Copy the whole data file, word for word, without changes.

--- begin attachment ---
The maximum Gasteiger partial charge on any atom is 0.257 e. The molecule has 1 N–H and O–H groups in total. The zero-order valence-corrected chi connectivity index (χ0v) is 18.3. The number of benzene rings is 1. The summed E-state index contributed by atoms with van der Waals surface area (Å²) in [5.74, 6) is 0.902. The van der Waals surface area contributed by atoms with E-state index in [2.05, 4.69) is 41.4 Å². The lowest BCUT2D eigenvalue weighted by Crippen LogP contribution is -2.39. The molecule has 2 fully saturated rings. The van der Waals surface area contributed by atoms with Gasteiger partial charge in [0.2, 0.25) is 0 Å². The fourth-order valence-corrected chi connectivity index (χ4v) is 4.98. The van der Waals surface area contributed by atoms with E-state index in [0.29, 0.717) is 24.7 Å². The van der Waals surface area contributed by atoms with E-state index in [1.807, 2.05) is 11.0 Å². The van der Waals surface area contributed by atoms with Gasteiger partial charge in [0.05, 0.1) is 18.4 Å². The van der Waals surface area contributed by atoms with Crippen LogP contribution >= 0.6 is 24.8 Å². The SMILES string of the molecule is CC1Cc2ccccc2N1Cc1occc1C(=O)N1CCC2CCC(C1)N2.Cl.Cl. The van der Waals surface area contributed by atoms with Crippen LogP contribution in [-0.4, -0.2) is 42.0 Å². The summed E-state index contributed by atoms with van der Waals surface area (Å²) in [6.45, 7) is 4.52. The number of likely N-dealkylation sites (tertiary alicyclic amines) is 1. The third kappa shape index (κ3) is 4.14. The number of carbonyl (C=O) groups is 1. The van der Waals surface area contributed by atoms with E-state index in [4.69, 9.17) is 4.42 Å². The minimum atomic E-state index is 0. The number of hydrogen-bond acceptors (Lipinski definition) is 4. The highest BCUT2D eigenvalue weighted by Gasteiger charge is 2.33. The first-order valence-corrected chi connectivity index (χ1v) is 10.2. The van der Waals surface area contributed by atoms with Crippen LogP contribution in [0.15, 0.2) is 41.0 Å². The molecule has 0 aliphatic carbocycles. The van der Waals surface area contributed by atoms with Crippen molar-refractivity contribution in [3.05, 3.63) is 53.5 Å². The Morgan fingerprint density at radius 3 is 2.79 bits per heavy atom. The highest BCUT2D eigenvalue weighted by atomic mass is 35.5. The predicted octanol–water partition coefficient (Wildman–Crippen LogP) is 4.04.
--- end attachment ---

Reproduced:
The maximum Gasteiger partial charge on any atom is 0.257 e. The molecule has 1 N–H and O–H groups in total. The zero-order valence-corrected chi connectivity index (χ0v) is 18.3. The number of benzene rings is 1. The summed E-state index contributed by atoms with van der Waals surface area (Å²) in [5.74, 6) is 0.902. The van der Waals surface area contributed by atoms with E-state index in [2.05, 4.69) is 41.4 Å². The lowest BCUT2D eigenvalue weighted by Crippen LogP contribution is -2.39. The molecule has 2 fully saturated rings. The van der Waals surface area contributed by atoms with Gasteiger partial charge in [0.2, 0.25) is 0 Å². The fourth-order valence-corrected chi connectivity index (χ4v) is 4.98. The van der Waals surface area contributed by atoms with E-state index in [0.29, 0.717) is 24.7 Å². The van der Waals surface area contributed by atoms with E-state index in [1.807, 2.05) is 11.0 Å². The van der Waals surface area contributed by atoms with Gasteiger partial charge in [0.05, 0.1) is 18.4 Å². The van der Waals surface area contributed by atoms with Crippen LogP contribution >= 0.6 is 24.8 Å². The SMILES string of the molecule is CC1Cc2ccccc2N1Cc1occc1C(=O)N1CCC2CCC(C1)N2.Cl.Cl. The van der Waals surface area contributed by atoms with Crippen LogP contribution in [-0.4, -0.2) is 42.0 Å². The summed E-state index contributed by atoms with van der Waals surface area (Å²) in [6.45, 7) is 4.52. The number of likely N-dealkylation sites (tertiary alicyclic amines) is 1. The third kappa shape index (κ3) is 4.14. The number of carbonyl (C=O) groups is 1. The van der Waals surface area contributed by atoms with E-state index in [4.69, 9.17) is 4.42 Å². The minimum atomic E-state index is 0. The number of hydrogen-bond acceptors (Lipinski definition) is 4. The highest BCUT2D eigenvalue weighted by Gasteiger charge is 2.33. The first-order valence-corrected chi connectivity index (χ1v) is 10.2. The van der Waals surface area contributed by atoms with Crippen LogP contribution in [0.15, 0.2) is 41.0 Å². The molecule has 0 aliphatic carbocycles. The van der Waals surface area contributed by atoms with Crippen molar-refractivity contribution in [3.05, 3.63) is 53.5 Å². The Morgan fingerprint density at radius 3 is 2.79 bits per heavy atom. The highest BCUT2D eigenvalue weighted by atomic mass is 35.5. The predicted octanol–water partition coefficient (Wildman–Crippen LogP) is 4.04.